A builder of modern Toledo, Irving Beecham Hiett*, through his forward-looking social consciousness, did much to shape the life of his city, both in his own time and afterward.
Head of the Irving B. Hiett Company, which he established in 1883, and credited with having built over 6,000 homes and developed more than 60 subdivisions, Mr. Hiett began his business career as an office boy in a printing company. One of the organizers of the Toledo Real Estate Board and twice its president, Mr. Hiett was also one of the five charter members of Toledo's Rotary Club and a vice-president of the Chamber of Commerce. He was active in the setting up of his city's zoning ordinance and in forming its city planning measures.
As president of the National Association of Real Estate Boards, of which he was a founder member, he urged all local real estate boards to do their utmost to bring about scientific planning and zoning in their own communities, and he appointed the Association's first committee on city planning. After a conference with Herbert Hoover, then Secretary of Commerce, President Hiett appointed an Association committee on Federal co-operation, to serve as a point of contact between the government and the Association and as a framework for the collection of national data to be used as a basis for legislative action affecting the real estate field.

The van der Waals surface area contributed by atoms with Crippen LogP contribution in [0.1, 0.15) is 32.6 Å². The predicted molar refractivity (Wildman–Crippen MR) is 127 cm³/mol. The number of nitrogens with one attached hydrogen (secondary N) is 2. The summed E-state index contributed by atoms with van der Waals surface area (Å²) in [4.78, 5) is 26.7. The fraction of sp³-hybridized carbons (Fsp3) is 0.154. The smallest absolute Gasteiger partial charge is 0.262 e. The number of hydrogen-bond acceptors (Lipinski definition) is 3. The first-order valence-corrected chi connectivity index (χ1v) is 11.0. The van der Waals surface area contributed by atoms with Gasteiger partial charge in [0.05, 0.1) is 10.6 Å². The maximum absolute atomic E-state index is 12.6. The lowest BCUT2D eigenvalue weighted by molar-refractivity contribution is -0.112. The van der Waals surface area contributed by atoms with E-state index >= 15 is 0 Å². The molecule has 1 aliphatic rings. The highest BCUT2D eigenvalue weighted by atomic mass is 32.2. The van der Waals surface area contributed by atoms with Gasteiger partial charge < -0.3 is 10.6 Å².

As a member of an advisory committee appointed by Secretary Hoover, Mr. Hiett had an important part in framing the model enabling act for city planning and zoning issued by the Department of Commerce in 1928. During the First World War, Mr. Hiett was one of the leaders of the Association who spent many weeks in Washington, giving their time without compensation in the big job of investigating and purchasing real estate required by the government.
Source: Presidents of the National Association of REALTORS®, (Chicago: NAR, 1980).